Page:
Casio's new sports watch is made from beans, and makes map-reading a breeze

Pro Trek PRW-3400-1 watch superimposed over world map
(Image credit: Casio / G-Central / Getty)

Casio has revealed a new rugged outdoor watch line designed to help you navigate using a map, and containing materials derived from castor beans and corn to reduce use of virgin plastics.

The new PRW-3400 watches are built specifically for outdoor adventures, and as Casio fan blog G-Central explains, have a compass and dual-layer display for easier navigating. Unlike the best GPS watches, they don't offer turn-by-turn directions, but they can still help you find your way using a map.

The two watches feature Casio's triple sensor package (altimeter-barometer, compass, and thermometer), which you'll also find in several G-Shock watches, but with an important difference. While most of Casio's watches only indicate the direction of north in a small portion of the screen, the PRW-3400 watches use the entire watch face, with large, needle-style markers indicating all four cardinal points.

Once you've got a bearing, you can rotate your watch's bezel to line up with the needles, and the specially designed case back allows you to place it flat on top of a paper map.

The two new PRW-3400 watches also include solar cells to extend battery life, and are water-resistant to 100m (twice the rating of many smartwatches). The time and date are set automatically using a radio signal, and you get the typical stopwatch, alarms, countdown timer, and sunrise/sunset times.

Green beans

Like several recent Casio sports watches, including the PRW-61, parts of the two new watches are made using bio-plastics derived from castor bean oil and corn to reduce the use of virgin oil-based plastic.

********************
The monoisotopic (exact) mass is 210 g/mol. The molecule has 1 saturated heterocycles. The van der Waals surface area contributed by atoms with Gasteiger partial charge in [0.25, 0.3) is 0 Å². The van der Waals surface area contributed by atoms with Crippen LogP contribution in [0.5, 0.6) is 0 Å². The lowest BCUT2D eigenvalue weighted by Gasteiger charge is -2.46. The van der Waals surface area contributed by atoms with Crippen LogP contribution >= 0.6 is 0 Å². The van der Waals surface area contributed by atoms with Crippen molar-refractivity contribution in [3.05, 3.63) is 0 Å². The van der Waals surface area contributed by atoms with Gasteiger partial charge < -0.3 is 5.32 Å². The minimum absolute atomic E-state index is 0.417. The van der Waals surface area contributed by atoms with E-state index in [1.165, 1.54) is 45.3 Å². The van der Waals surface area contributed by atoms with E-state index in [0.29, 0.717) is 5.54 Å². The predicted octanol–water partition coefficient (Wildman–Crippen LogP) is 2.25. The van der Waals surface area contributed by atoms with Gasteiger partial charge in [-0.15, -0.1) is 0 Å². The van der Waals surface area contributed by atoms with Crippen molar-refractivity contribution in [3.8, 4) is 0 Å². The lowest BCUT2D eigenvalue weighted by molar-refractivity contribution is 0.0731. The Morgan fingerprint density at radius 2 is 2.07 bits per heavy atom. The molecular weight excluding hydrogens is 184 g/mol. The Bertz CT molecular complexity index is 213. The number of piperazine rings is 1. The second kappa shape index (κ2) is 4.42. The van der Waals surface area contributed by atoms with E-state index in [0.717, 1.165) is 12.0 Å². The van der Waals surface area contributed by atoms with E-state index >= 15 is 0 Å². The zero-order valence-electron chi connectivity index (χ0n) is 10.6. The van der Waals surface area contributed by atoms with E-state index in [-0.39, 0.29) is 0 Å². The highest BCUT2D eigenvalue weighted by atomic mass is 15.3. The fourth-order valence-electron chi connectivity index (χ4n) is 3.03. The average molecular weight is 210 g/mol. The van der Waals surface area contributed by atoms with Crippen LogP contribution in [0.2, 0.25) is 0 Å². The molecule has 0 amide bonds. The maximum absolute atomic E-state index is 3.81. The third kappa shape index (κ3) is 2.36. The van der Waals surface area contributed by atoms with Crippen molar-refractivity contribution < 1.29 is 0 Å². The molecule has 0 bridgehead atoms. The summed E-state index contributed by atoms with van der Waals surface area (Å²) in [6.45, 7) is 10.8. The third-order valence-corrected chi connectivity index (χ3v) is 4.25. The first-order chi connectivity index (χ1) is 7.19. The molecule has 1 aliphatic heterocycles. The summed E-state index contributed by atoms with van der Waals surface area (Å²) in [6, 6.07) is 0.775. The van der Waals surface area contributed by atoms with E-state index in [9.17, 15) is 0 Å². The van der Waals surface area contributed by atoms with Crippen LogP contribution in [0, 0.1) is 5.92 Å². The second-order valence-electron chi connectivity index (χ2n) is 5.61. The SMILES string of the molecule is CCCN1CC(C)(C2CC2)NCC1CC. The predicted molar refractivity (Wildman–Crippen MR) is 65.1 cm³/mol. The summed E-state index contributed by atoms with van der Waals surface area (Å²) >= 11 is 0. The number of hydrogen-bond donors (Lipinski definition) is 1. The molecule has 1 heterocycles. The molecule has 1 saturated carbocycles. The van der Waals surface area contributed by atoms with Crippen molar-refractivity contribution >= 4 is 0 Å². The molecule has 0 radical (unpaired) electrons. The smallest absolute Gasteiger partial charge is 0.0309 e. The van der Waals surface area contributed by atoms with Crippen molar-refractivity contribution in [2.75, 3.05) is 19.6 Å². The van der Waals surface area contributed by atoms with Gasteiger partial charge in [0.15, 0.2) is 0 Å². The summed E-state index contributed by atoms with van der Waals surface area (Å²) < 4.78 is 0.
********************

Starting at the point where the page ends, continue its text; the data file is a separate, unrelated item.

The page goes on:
Bio-plastics are often used to make 'green' disposable items like cups and cutlery, but they don't necessarily break down more quickly or easily that conventional plastics. Even bio-plastics that are compostable usually require specialized industrial composting facilities, and would sit unchanged for years in a home compost pile.

That's not an issue for an item like a watch, which is expected to last many years. The amount of oil-based plastic saved is very small, but if you were intending to buy a watch anyway, it's one way to reduce your consumption a little.

The silver and black Casio Pro Trek PRW-3400-1, and the red and black Pro Trek PRW-3400Y-5 will soon be available to buy in Japan for 46,200 yen. The company has yet to announce international pricing and availability, but considering the prices of other similarly specced watches, we'd expect them to be around $300 / £250.

Cat Ellis

Cat is the editor of Advnture, She’s been a journalist for 15 years, and was fitness and wellbeing editor on TechRadar before joining the Advnture team in 2022. She’s a UK Athletics qualified run leader, and in her spare time enjoys nothing more than lacing up her shoes and hitting the roads and trails (the muddier, the better), usually wearing at least two sports watches.